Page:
Difference Between Curriculum and Program

Curriculum vs Program

The words curriculum and program have gained currency in modern times because of rapidly changing content, and addition of totally new programs of study. These words cause confusion in the minds of some people as they are often used in conjunction, and when one sees them together, the phrase curriculum looks like rules and regulations to make the situation all the more confusing. However, the two words curriculum and program are different from one another, though being closely related. This article will attempt to highlight these differences for the benefit of readers.

One hears the word program and curriculum when he has completed his basic 10+2 studies, and is in search of study programs that can become a launch pad for a decent job and all material comfort associated with it. Gone are the days when there were limited study programs with curriculum that hardly changed. In today’s world, there are as many programs of study as opportunities out there in the world. One does not need to become and engineer, doctor, lawyer, or an administrative officer to be considered successful in life. There are industry oriented programs that also have curriculum that are designed to provide professionals that are industry ready. The study program of MBA has a curriculum that is fluid all the time, and keeps on changing to churn out managers for the industry that are ready to face the challenges of today.

Curriculum is the content that a program has to offer to a student, and this curriculum is set or determined by an external body that has the authority to administer the program to students. Though, new programs keep on evolving with changing times, the programs that are rock steady also see change in their curriculum that is always set according to the rule of demand and supply. So, within the same MBA program, the range of courses that a student chooses, to specialize in some aspects of business administration, form the curriculum of the program. However, curriculum does not just mean the study material or the books that students are made to learn, but also the way this content is administered, including teaching methods, and the way performance of students is assessed.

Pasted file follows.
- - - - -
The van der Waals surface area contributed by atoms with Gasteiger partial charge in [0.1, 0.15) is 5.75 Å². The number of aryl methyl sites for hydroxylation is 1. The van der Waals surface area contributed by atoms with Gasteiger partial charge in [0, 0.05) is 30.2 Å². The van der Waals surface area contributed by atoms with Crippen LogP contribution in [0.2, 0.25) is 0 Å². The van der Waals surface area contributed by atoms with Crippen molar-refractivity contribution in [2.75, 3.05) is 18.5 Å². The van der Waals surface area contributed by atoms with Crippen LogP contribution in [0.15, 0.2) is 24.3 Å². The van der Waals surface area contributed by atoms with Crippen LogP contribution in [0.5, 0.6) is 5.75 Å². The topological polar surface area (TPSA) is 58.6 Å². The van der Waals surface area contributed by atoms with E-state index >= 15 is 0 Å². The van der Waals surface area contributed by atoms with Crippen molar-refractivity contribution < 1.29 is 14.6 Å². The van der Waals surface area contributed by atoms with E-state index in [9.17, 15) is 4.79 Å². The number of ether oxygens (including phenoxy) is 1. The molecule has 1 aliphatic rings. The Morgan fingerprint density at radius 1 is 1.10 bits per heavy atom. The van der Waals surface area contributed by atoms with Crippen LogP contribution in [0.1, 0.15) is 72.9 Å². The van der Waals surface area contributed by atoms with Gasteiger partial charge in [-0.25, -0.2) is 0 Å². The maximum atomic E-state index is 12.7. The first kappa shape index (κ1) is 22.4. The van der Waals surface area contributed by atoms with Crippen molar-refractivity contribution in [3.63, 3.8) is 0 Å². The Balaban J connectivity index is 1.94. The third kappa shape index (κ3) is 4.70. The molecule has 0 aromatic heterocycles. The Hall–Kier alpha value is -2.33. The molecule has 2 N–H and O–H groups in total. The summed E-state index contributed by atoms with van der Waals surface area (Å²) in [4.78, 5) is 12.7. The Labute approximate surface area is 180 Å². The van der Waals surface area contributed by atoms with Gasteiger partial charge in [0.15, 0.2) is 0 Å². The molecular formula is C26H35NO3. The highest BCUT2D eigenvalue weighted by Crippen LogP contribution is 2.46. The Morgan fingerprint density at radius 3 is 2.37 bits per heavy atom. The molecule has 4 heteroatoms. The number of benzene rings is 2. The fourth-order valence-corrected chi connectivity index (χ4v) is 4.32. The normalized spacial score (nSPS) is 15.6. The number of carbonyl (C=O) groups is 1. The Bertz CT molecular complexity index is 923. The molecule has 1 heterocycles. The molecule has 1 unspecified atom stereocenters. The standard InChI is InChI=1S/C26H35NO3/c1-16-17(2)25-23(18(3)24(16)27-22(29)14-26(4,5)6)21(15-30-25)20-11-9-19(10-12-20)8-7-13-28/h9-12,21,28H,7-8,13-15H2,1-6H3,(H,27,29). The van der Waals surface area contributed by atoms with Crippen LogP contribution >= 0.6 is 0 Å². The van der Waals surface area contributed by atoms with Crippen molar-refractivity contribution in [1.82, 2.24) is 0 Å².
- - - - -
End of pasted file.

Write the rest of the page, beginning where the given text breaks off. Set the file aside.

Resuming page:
In brief:

Difference between Curriculum and Program

• Different degree or diploma courses available in various streams of study are labeled as programs, whereas as the content that is used to make up these study programs and the way it is administered is called curriculum.

• While there were limited number of programs available for students a few decades ago such as engineering, law, medicine, and MBA etc, today the situation has undergone a sea of change, and there are lots of study programs that are a result of demand from the industry.

• It is not just the number of programs but also their curriculum that keeps on changing with changing times and the rule of demand and supply.